Campus Technology has strong backgrounder on Open Source that could be useful for educating your stakeholders. It covers the basics–and a few not-so-basics–in very clear, simple terms. In the latter case, I’d like to highlight just three of a handful of fine points that the article brings forward. First, one critical strategy to consider is “aggregating support costs across institutions so that ongoing costs of running the software can be shared.” In other words, the more organizations can collaborate on support, the better Open Source generally looks in terms of total cost of ownership. The economy of scale reduces the significance of any support cost differentials that may exist. Second, the future value of Open Source on campus is really going to be unlocked via loose coupling:
A typical workflow within a college eLearning environment today might look something like this: A faculty member creates a Microsoft Word or Microsoft PowerPoint document as the basis for a student assignment. The faculty member uploads the document into the Blackboard Content Repository and makes it available to her students through the Blackboard Course Management System. Students create their own Microsoft Word documents and submit them to the faculty member, still within the Blackboard environment. The student also saves a copy of the assignment and submits it to his LiveText ePortfolio system. All of these interactions may be accessed from a university portal application, or they may each require a separate entry and authentication scheme.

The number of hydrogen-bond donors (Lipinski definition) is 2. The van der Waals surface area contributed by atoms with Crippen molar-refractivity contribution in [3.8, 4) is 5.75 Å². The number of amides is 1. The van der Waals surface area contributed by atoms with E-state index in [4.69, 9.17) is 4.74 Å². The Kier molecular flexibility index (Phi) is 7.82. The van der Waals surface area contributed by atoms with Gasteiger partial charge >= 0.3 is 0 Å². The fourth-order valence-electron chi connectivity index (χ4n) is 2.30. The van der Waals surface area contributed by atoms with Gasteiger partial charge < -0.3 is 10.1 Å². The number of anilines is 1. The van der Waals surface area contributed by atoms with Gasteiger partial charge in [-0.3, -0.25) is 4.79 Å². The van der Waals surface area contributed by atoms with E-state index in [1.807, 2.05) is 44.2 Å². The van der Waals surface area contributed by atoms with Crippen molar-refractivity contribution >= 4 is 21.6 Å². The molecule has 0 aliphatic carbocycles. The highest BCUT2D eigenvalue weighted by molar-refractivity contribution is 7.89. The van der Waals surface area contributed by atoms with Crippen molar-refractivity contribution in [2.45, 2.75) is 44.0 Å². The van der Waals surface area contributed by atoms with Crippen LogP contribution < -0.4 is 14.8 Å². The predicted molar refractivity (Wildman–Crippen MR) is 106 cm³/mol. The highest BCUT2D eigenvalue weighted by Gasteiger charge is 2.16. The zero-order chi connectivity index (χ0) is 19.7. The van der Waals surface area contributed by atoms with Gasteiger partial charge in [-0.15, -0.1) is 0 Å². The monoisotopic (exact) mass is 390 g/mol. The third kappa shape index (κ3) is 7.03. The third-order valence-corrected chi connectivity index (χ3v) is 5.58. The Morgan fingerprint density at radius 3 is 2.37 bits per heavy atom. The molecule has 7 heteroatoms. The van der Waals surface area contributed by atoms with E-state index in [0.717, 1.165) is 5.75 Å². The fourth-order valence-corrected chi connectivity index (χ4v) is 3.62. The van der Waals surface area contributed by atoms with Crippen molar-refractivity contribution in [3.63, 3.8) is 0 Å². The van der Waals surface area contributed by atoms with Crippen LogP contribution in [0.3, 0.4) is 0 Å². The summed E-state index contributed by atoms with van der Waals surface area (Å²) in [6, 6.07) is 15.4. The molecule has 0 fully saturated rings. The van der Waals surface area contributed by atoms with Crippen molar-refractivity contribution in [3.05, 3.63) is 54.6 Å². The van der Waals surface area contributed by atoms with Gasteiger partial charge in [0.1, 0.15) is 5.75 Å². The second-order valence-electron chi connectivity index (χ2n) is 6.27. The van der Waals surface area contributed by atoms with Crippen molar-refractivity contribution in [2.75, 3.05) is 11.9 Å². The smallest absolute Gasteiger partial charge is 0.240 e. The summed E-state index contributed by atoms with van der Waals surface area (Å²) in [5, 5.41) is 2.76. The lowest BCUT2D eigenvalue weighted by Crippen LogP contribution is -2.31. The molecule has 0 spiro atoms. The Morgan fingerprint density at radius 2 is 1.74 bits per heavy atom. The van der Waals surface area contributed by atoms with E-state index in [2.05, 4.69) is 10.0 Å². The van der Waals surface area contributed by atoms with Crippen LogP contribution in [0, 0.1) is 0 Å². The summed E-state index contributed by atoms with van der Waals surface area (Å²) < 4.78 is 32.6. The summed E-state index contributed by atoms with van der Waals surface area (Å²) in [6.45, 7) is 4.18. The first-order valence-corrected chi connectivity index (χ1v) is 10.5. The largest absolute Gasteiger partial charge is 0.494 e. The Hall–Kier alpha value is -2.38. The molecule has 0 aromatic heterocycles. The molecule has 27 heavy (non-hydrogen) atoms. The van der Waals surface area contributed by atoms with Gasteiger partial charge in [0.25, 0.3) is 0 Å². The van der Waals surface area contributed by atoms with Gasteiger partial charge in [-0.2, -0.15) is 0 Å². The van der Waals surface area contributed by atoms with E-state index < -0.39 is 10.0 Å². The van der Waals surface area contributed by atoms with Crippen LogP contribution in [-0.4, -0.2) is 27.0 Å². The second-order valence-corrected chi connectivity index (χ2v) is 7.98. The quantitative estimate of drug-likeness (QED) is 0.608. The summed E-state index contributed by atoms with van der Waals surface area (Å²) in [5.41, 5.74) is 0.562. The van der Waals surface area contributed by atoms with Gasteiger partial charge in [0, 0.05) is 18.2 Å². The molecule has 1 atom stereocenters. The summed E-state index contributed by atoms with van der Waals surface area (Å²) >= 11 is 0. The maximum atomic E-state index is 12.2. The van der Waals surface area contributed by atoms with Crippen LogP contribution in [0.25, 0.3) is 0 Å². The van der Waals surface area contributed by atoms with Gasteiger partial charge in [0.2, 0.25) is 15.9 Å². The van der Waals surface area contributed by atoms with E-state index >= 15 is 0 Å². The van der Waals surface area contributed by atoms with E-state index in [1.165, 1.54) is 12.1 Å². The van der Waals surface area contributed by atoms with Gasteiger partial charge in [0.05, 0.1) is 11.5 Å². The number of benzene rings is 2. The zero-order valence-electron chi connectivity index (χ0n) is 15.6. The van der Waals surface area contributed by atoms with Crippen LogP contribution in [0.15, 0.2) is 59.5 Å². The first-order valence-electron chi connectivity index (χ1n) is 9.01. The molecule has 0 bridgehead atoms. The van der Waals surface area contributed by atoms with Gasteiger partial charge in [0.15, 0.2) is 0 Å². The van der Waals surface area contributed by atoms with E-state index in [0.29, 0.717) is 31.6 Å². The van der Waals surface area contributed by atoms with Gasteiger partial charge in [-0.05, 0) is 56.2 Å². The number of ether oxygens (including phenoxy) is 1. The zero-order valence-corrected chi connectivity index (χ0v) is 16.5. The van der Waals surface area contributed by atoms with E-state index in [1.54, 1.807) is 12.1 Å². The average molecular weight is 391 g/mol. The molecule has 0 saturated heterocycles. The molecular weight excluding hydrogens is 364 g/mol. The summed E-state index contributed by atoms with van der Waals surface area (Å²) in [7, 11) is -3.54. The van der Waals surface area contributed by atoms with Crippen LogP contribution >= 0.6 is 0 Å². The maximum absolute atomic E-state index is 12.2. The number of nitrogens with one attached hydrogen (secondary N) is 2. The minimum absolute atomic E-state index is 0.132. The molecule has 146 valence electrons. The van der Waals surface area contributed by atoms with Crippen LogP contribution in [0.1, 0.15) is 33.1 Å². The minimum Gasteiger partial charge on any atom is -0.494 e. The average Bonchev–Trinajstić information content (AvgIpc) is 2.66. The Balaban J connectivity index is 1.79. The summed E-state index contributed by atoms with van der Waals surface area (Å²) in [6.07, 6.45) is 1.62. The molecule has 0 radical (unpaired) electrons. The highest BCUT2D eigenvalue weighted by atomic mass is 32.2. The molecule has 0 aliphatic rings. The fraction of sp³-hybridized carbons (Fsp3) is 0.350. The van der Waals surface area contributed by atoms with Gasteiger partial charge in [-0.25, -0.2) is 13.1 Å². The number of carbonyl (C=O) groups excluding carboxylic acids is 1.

Now consider an alternate workflow. The faculty member uses OpenOffice to author the assignment and saves it to what appears to be a network drive on the faculty’s desktop. In reality, the network drive is the faculty’s space in a Fedora-driven content repository � providing functionality such as version control and collaborative access. The Fedora system also serves as a universal document repository from which content is drawn into the Sakai course management system. As the student completes the assignment and uploads it into Sakai, the student’s work is automatically added to the Fedora repository, where it can be referenced from OSP (the ePortfolio system integrated within Sakai), or through collaboration tools used in conjunction with other students.
This is very much the vision that inspires the LMOS.
And the final point I want to highlight is actually a reference to research by my colleague Patrick Masson. Pat was interested in making the point on the Sakai discussion lists that, if Sakai (or any particular Open Source project) wants to get broader adoption, they need to foster broad conversations about the value proposition of Open Source in general across various stakeholder communities within potential adopting institutions. He came up with a clever rough-cut metric of comparing the co-occurrence of the phrases “open source” and “information technology” on a university’s web site to that of peer institutions.
These are just the three points that resonated the most with me; there’s a lot more in the article.